"Enjoy your rusty rainwater," said the South Australian winemaker. I had just told him I was off to Sydney, where I was planning long vertical tastings with the two leading producers of Hunter Valley Sémillon. South Australia doesn't quite understand a wine like Hunter Sémillon, which is the polar opposite of South Australia's big Barossa Shiraz, heady McLaren Vale Grenache, vigorous Clare Valley Riesling and mouthfilling Adelaide Hills Chardonnay. And in truth, neither do I.
After the two tastings I'm still not sure I'm as big a fan as are some Australians, who venerate the wines. Hunter Sémillon is Australia's own, and when it's good it can deliver beautiful textures and distinctive flavors. There isn't anything else quite like them.
It's a reserve bottling that isn't released until it's five years old. That's when the wines start to taste like something.
In the warm, wet climate of Hunter Valley, a couple of hours' drive north of Sydney, the grapes must be picked relatively early to retain their acidity and freshness. Usually, they have about 11 percent alcohol, two or three degrees less than a typical Sauvignon Blanc or Chardonnay. When they are young, they taste tart, often a bit green and grassy. They can seem thin. Good ones transform into something else in the bottle. Somewhere between age 5 and 10, they develop richer texture, they turn silky, almost creamy, and the flavors they pick up can include beeswax, honey, toast, some say lanolin. The green character subsides, and, most confoundingly, the wines can live for decades.
At dinner with an Australia wine collector I drank a 1970 Lindemans Hunter Chablis. In 1970, Lindemans hadn't yet become the mass-market brand it is now. The company was based in the Hunter, and it made what were traditional wines for Australia. It also followed the tradition of hiding the presence of the Sémillon grape under pseudonyms such as "Chablis" and "Hunter Riesling." It wasn't until the 1980s that those aliases were dropped.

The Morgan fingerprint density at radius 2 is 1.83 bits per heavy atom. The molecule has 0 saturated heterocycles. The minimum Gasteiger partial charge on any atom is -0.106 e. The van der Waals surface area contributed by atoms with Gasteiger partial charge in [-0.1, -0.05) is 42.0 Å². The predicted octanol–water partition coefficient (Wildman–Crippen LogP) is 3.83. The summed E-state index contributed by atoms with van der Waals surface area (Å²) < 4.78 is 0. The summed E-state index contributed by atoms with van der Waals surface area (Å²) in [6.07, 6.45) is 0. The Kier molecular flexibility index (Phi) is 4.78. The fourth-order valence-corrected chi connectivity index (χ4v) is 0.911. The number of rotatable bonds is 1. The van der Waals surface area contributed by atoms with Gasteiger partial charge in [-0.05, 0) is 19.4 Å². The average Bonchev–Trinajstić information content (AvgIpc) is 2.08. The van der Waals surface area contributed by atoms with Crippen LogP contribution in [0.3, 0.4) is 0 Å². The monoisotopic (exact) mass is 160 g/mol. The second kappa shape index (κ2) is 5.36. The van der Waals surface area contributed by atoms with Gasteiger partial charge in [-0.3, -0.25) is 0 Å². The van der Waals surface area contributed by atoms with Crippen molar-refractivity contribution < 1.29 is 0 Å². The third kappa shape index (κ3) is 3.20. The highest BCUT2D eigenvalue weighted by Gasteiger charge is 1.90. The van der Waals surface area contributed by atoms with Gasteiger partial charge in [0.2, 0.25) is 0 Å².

At 38 years old, that 1970 still had a sense of freshness, balance and completeness. If they all did that, Hunter Sémillons would have won me over a long time ago. But most of them just make me scratch my head.
Going through 18 vintages, the oldest being 1973, I found plenty to like but only one or two to love. My favorite wine in the tasting, the 1992 (93 points, non blind) displayed great balance, completeness and integrity, harmoniously playing its pear, pineapple and lime fruit against maturing notes of wax and cashew, lingering very well on the finish.
I also liked the 1973 (91 points, non-blind), the oldest wine in the tasting, for its honeyed, spicy aromas and hints of cashew and macadamia. Soft and round, it layered those flavors with poached pear, spices and beeswax. But the 1974 (87 points) was more typical. I found it too soft, a bit flabby, with some honeyed poached apple flavors.
The younger Vat 1 wines tasted of pears, an unusual character to find in Hunter Sémillons, which are usually more about citrus and herbs. I was generally around 87 to 89 points on most of them, with about one-third poking into the 90-91 range. We're talking about wines that cost around $45-$50 a bottle these days, more than some of the better Aussie Chardonnays, so Vat 1 to me is not as good a value. But they do last longer; the best you can hope for from an Australian Chardonnay is eight to 10 years, which is about when Hunter Sémillon is just getting started.
To be sure, many Australian wine critics rate Hunter Sémillons much higher than I do, and the wines have their fans elsewhere as well. They are so unlike wines produced anywhere else in the world, and I believe that's why the fascination. It's the uniqueness, not the sheer quality of the wines.
Next: A walk through history with the other classic Hunter Sémillon producer: Mount Pleasant, maker of wines called Elizabeth and Lovedale.